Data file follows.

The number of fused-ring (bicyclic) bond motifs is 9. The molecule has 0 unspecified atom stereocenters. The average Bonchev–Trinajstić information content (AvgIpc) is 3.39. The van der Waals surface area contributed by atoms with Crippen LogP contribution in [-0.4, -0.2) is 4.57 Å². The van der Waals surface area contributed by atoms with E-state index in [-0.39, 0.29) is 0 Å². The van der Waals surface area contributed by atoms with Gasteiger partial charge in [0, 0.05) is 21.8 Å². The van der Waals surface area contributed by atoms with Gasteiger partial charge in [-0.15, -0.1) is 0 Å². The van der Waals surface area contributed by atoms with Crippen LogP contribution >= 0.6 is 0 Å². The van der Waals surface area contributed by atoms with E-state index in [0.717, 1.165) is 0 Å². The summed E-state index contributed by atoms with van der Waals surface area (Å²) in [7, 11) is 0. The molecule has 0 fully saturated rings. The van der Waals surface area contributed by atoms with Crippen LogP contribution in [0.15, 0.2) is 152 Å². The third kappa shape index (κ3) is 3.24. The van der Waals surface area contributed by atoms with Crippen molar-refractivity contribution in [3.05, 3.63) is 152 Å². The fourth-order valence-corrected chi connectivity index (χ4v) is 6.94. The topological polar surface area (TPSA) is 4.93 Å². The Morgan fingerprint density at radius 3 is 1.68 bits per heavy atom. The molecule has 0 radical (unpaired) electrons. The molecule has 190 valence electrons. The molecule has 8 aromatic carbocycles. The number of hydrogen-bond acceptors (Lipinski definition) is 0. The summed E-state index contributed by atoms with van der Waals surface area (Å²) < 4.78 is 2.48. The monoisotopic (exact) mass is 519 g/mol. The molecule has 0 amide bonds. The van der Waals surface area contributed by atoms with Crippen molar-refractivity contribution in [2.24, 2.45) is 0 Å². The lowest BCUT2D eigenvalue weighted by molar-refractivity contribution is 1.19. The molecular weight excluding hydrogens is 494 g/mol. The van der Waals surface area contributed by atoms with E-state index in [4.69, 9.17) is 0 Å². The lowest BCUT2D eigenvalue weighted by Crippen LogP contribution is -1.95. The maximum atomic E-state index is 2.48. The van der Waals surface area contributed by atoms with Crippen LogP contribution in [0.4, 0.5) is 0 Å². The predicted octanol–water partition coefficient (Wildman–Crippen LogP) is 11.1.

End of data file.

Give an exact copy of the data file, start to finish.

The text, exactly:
The number of fused-ring (bicyclic) bond motifs is 9. The molecule has 0 unspecified atom stereocenters. The average Bonchev–Trinajstić information content (AvgIpc) is 3.39. The van der Waals surface area contributed by atoms with Crippen LogP contribution in [-0.4, -0.2) is 4.57 Å². The van der Waals surface area contributed by atoms with E-state index in [-0.39, 0.29) is 0 Å². The van der Waals surface area contributed by atoms with Gasteiger partial charge in [0, 0.05) is 21.8 Å². The van der Waals surface area contributed by atoms with Gasteiger partial charge in [-0.15, -0.1) is 0 Å². The van der Waals surface area contributed by atoms with Crippen LogP contribution >= 0.6 is 0 Å². The van der Waals surface area contributed by atoms with E-state index in [0.717, 1.165) is 0 Å². The summed E-state index contributed by atoms with van der Waals surface area (Å²) in [7, 11) is 0. The molecule has 0 fully saturated rings. The van der Waals surface area contributed by atoms with Crippen LogP contribution in [0.15, 0.2) is 152 Å². The third kappa shape index (κ3) is 3.24. The van der Waals surface area contributed by atoms with Crippen molar-refractivity contribution in [3.05, 3.63) is 152 Å². The fourth-order valence-corrected chi connectivity index (χ4v) is 6.94. The topological polar surface area (TPSA) is 4.93 Å². The Morgan fingerprint density at radius 3 is 1.68 bits per heavy atom. The molecule has 0 radical (unpaired) electrons. The molecule has 190 valence electrons. The molecule has 8 aromatic carbocycles. The number of hydrogen-bond acceptors (Lipinski definition) is 0. The summed E-state index contributed by atoms with van der Waals surface area (Å²) < 4.78 is 2.48. The monoisotopic (exact) mass is 519 g/mol. The molecule has 0 amide bonds. The van der Waals surface area contributed by atoms with Crippen molar-refractivity contribution in [2.24, 2.45) is 0 Å². The lowest BCUT2D eigenvalue weighted by molar-refractivity contribution is 1.19. The molecular weight excluding hydrogens is 494 g/mol. The van der Waals surface area contributed by atoms with E-state index in [4.69, 9.17) is 0 Å². The lowest BCUT2D eigenvalue weighted by Crippen LogP contribution is -1.95. The maximum atomic E-state index is 2.48. The van der Waals surface area contributed by atoms with Crippen LogP contribution in [0.4, 0.5) is 0 Å². The predicted octanol–water partition coefficient (Wildman–Crippen LogP) is 11.1.